Arasat Street is the "embargo-free" zone of Baghdad where wealthy punters are spoilt for choice among exclusive restaurants and fashion boutiques that belie 11 years of sanctions against Iraq. This is where sparking new German and Japanese sedans outnumber the bangers that ply the streets of the rest of Iraq.
At Al-Mizan (The Scales), bow-tied waiters in red-and-white-striped waistcoats thread their way swiftly around the tables, as fountains and soft lights reflect in a pool outside. "Most of our regular clientele are well-off Iraqis or foreigners," said the manager, Abdel Jaber Al-Bahraini.
The average meal price of just over five dollars is way out of the reach of most Iraqis, in a country where the average salary in the public sector is less than $10 a month.
"Even before the embargo, Iraq did not have restaurants of this standard," said Bahraini, looking back at the days before UN sanctions were slapped on oil-rich Iraq for its August 1990 invasion of Kuwait.
Rania, 26, was seated near the pool with three friends for a girls' night out. They were not shy to join male diners seeking company in exchange for a free drink or meal. "I often come here, most of the time for a snack or a cup of coffee," said Rania, who wore heavy makeup, tight black trousers and a blouse with a low neckline.
"I have relatives abroad who send me these clothes, and I only wear them to come to this part of town," said the graduate of Baghdad's school of fine arts. "We've put the embargo behind us. It has turned into a kind of routine."
Having long since adapted to life under sanctions, some diners carried long-range cordless phones that for Iraqis are substitutes for the mobiles that have yet to reach the country.
The up-market strip started to take shape five years ago but it only really took off three years later, as the embargo began to unravel and a class of nouveau riche emerged from fortunes made in trading with Iraq's neighbors.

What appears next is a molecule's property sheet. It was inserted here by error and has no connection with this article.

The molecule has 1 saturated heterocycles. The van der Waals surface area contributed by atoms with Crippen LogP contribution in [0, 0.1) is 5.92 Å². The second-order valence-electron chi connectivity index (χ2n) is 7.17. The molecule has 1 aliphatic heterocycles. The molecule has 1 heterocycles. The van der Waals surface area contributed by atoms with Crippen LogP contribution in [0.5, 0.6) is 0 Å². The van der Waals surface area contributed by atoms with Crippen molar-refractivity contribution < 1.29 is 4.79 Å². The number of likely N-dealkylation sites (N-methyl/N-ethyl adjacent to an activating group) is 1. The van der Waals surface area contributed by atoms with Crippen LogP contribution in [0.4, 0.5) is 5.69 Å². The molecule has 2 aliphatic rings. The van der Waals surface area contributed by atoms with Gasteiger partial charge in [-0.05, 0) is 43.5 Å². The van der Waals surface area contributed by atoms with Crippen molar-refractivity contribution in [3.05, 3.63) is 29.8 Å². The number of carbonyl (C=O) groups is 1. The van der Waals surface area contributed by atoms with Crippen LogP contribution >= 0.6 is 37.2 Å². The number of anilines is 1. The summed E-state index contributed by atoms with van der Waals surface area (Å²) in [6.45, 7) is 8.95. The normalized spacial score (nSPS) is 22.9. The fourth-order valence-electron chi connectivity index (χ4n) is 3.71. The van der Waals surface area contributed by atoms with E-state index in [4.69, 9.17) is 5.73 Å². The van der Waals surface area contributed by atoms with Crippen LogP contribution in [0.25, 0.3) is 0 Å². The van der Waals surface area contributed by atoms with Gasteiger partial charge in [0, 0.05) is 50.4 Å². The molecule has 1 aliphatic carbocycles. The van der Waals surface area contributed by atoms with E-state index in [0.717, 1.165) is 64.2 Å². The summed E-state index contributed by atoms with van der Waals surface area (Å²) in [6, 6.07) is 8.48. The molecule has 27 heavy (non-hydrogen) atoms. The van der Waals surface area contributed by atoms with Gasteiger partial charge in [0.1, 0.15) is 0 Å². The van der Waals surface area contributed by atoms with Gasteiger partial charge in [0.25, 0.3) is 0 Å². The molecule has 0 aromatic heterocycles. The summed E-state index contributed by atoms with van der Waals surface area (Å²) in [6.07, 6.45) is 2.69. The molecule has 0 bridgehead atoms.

Britain and the United States are now trying to tighten a weapons ban on Iraq and controls on smuggling outside a UN program, while abolishing the embargo on civilian trade. Iraq has rejected the so-called system of "smart" sanctions that would put the squeeze on the leadership in Baghdad.
While a battle is being waged at the United Nations over the future of sanctions, Baghdadis flock to Arasat Street at night to catch a glimpse of the fancy restaurants or do some window-shopping. "I would need to use up five years worth of savings to bring my family to one of these restaurants," sighed a passing civil servant.
Seated in another restaurant, 43-year-old Khaled Attwan smoked a nargileh, or water pipe, and sipped tea as he retraced his life and recollected a quarter of a century spent in Europe. "I like it so much in Baghdad, especially in this part of town, that I don't want to go back to France where I've left my wife and son," said Attwan, who returned to his homeland in April 2000.
The Syrian manager of the restaurant, Khaldoun Mjali, explained that "Iraqis want to enjoy themselves, and here in this street they can do that," while acknowledging it was out of reach for Iraq's impoverished middle class.
Outside, waiters shooed off a black-clad old beggar woman as shoeshine boys waited patiently for customers to emerge. ― (AFP, Baghdad)
by Ezzedine Said
© Agence France Presse 2001
© 2001 Mena Report (www.menareport.com)